The importance of community work

The importance of community work

“From my own personal experience and life journey, realising I have ADHD and autism later on in life has meant I’ve always felt like an outsider looking in at life. I know I’m human but not feeling like it, not understanding why it was so difficult. I had no confidence in myself and had resigned myself to the fact that this was how it was just going to be. The world scared me and I had nothing to add to it. I rarely left the house, I wouldn’t even go to the shop across the road. I didn’t have a job or a social life and I wouldn’t speak to friends for months on end. The only people I saw on a regular basis were support workers.

Eventually, a support worker asked if I knew what it meant to “find your community” but I didn’t understand what that meant. When they encouraged me to join get2gether, I was instantly made to feel welcomed and accepted. I felt that I had qualities to contribute. I felt respected and valued. I started to learn about intersectionality and being seen and valued for all the different parts that make you who you are. Having the chance to recognise and explore my place within both the disability and the LGBTQ+ community is a huge part of myself that is very important to who I am. Discovering these parts of myself have been so important to me, my growth and realising my potential and my worth. I feel like I’m counted, a lot more confident and it grows every day. I feel like I’m seen for who I am and part of something bigger – a feeling of ‘we’re all in this together’. 

Community work makes people feel included, valued for who they are and that they do matter. Being part of a community means having a wider support network through shared experiences and gives people a sense of  purpose, feeling less alone and contributing to something bigger. Community work can improve mental health, reduce isolation and bring people together. It can open up access to opportunities they never thought they could possibly have or be able to achieve, gaining valuable skills that can be used throughout their lives.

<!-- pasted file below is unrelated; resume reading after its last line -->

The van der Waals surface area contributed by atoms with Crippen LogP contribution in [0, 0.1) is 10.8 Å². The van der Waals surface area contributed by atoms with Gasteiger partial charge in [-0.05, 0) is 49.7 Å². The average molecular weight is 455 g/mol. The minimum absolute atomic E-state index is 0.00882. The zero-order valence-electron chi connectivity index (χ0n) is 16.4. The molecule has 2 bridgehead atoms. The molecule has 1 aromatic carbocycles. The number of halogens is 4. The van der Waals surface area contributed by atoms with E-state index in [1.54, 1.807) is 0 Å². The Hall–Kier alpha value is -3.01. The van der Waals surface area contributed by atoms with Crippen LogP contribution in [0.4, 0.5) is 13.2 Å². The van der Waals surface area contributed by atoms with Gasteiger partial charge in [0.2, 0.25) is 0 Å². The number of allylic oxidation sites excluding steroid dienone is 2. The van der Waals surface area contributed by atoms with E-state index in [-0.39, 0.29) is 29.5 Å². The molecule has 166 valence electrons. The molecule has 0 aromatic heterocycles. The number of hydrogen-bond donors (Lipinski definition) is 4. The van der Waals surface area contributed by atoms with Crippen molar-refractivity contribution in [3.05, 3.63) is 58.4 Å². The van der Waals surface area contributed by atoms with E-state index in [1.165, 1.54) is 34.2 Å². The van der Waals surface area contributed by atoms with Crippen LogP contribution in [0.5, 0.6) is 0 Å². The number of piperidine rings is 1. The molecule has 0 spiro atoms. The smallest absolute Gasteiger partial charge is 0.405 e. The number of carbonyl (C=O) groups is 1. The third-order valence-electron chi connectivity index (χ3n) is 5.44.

For me, when I think about my identity, the whole song is really important but I also hear each instrument individually – my queerness, my disability, my upbringing and connection to class all add value and beauty to my overall character. I feel the same about communities and the way they are made up of beautiful individual people. If one instrument were missing it wouldn’t be the same community, for the song to be really powerful, each instrument has to be valued.”

Natalie Kernaghan McCaughey, get2gether Ambassador

Find out more about Ambassador Natalie here.

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